Tangled loyalties and lingering family feuds often create tensions between stepmothers and stepdaughters.
The stepdaughter turns her back, while the stepson eagerly returns a hug. The stepfather gets a kiss when he drops the kids off, the stepmother rates only a half-hearted wave.
There's no playbook for women who marry into stepmotherhood.
"You walk on eggshells when you're a stepparent," said Lynnae Haines, a Richfield stepmother of a teenage girl and a member of the Twin Cities Stepmom Meetup group.
From the gripping testimony of Amy Senser's stepdaughter to the new remakes of the Snow White movie, unavoidable drama and deep cultural archetypes are at play in the relationship between stepmothers and stepdaughters.
"The research is clear," said William Doherty, professor of Family Social Science at the University of Minnesota. "Stepfamily relationships are incredibly complex, and the trickiest is between stepmother and stepdaughter."
That's partly because most contemporary stepmothers must also deal with their husband's ex-wife. Even if the two women never cross paths, the biological mother's presence is almost always a constant in a stepmother's life.
"Historically, stepfamilies were formed by death. Now they're formed by divorce," said Doherty. "That means another parent is still around, complicating things."
What psychologists term "loyalty conflicts" can be triggered in children when a parent remarries. Painful, persistent and often unconscious, the conflict is especially potent in stepdaughters.
"The loyalty conflict is the daughter's feeling that she betrays her mother if she loves, or likes, or maybe even looks at her stepmother," said Wednesday Martin, a New York stepmother, social researcher and author of "Stepmonster: A New Look at Why Real Stepmothers Think, Feel, and Act the Way We Do."
She quotes a 30-year study on post-divorce life from the University of Virginia that suggests that girls typically identify with their mothers after a divorce.
"Stepdaughters feel like they have to be on Mom's team," said Ann Orchard, an Edina stepmother and psychologist who led a stepmothers group for 10 years. "They feel they must represent Mom's agenda in Dad's house."
"In some cases, the mother coaches her daughter to create conflict," said Martin. "Sometimes the mother is ambivalent or silent, and the girl draws her own conclusion, which is 'It will destroy my mother if I have any sort of a relationship with my stepmother.'"
The conflict can take a lifelong toll, creating tension in father-daughter relationships and stress in both homes.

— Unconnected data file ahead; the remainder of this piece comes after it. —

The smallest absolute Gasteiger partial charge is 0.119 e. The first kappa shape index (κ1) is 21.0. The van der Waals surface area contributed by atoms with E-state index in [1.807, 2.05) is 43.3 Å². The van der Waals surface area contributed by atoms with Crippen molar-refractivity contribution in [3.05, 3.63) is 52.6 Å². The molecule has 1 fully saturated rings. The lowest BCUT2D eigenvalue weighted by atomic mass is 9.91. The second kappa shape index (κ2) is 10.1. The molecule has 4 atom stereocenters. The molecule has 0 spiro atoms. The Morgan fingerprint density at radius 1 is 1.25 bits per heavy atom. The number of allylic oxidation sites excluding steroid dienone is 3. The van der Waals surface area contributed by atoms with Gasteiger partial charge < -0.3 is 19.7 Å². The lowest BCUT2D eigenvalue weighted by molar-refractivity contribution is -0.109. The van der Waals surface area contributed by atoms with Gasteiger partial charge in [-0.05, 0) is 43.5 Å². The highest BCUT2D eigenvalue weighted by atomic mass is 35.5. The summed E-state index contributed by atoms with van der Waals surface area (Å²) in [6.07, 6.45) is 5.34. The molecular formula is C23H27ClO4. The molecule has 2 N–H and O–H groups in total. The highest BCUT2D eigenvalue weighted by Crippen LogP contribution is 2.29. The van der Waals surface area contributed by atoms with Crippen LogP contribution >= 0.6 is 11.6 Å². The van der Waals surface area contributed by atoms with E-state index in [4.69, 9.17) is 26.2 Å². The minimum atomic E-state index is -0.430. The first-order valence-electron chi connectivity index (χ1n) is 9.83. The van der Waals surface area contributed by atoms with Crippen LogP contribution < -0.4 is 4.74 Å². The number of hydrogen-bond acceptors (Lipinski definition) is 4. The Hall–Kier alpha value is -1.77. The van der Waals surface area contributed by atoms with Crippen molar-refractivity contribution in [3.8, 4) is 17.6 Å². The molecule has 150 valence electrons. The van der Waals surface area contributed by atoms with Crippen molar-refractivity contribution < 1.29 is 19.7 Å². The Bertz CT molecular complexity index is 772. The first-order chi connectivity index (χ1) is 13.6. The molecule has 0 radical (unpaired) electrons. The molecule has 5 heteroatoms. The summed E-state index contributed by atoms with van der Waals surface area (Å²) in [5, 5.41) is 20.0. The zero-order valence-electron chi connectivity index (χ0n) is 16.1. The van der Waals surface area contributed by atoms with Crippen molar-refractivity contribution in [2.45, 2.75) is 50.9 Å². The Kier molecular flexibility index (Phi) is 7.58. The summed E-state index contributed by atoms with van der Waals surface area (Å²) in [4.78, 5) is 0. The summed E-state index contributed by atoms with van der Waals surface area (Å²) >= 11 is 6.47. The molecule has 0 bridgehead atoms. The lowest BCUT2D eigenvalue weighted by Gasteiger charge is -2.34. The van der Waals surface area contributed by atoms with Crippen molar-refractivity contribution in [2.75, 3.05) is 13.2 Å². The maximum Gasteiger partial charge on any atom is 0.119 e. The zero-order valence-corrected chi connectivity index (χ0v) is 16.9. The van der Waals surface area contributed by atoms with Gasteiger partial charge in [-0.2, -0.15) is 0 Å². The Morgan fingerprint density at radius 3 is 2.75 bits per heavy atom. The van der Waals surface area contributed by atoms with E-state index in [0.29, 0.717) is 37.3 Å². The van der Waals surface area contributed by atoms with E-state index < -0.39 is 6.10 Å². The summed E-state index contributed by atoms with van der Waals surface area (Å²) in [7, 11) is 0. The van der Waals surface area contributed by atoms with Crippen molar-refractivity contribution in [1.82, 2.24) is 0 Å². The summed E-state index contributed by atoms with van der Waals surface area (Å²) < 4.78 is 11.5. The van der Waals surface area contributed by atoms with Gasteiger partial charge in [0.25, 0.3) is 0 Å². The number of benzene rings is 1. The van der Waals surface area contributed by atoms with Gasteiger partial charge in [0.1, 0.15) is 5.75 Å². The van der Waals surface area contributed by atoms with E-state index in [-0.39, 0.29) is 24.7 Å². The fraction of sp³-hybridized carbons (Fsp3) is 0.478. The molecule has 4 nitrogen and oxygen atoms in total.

'This is human nature," Doherty added. "This is hard-wired, core stuff. People can't reason their way out of it."
Aid from adults
Loyalty conflicts can be eased, but it requires effort by the adults, who may be challenged by the bitterness and blame that often follow divorce and remarriage.
"The kindest thing a mother can do is explicitly release the girl from the loyalty bind she's locked in," Martin explained. "Her mother must tell her, 'It's OK with me if you give your stepmother a chance.' The resentment de-escalates and allows the girl to have healthy relationships in her father's home."
That may be harder than it sounds.
"It takes a special mother to be secure enough and mature enough to do it," said Orchard. "But the biological bond is so tight, they shouldn't worry. A stepmother can't threaten their connection with their daughter."
Fathers, too, have a critical role in minimizing the loyalty conflict. Martin said he must support his new wife without criticizing his ex-wife. In an oh-so-delicate shift, he can demonstrate that in order for his daughter to be loyal to him, she must be civil to her stepmother.
"The dad must claim his wife as his partner," said Martin. "He must say, 'She's here to stay. You don't have to love her or even like her. But you may not treat her like furniture.'"
In her workshops, blog and book, Martin continually reminds stepmothers that they need not feel maternal in order to have a successful relationship with stepchildren.
"Everyone's watched 'The Brady Bunch' and thinks if you love them, they'll love you back," said Martin. "When that doesn't happen, there's guilt and shame for the stepmother. Even her husband might blame her."
In her groups, Orchard has advised stepmothers to approach stepchildren with the expectations they held when they met their college roommate.
"You didn't like that person as soon as you met and you didn't expect to. Sometimes you become close, but you can also have a solid relationship without that."
The measure of success in the relationship can be simply coexisting.
"Stepmothers can't say it often enough: 'I'm not trying to be your mom,'" Martin added. "Changing the expectations reduces the pressure -- on everyone."
Kevyn Burger of Minneapolis is a broadcaster, podcaster and freelance writer.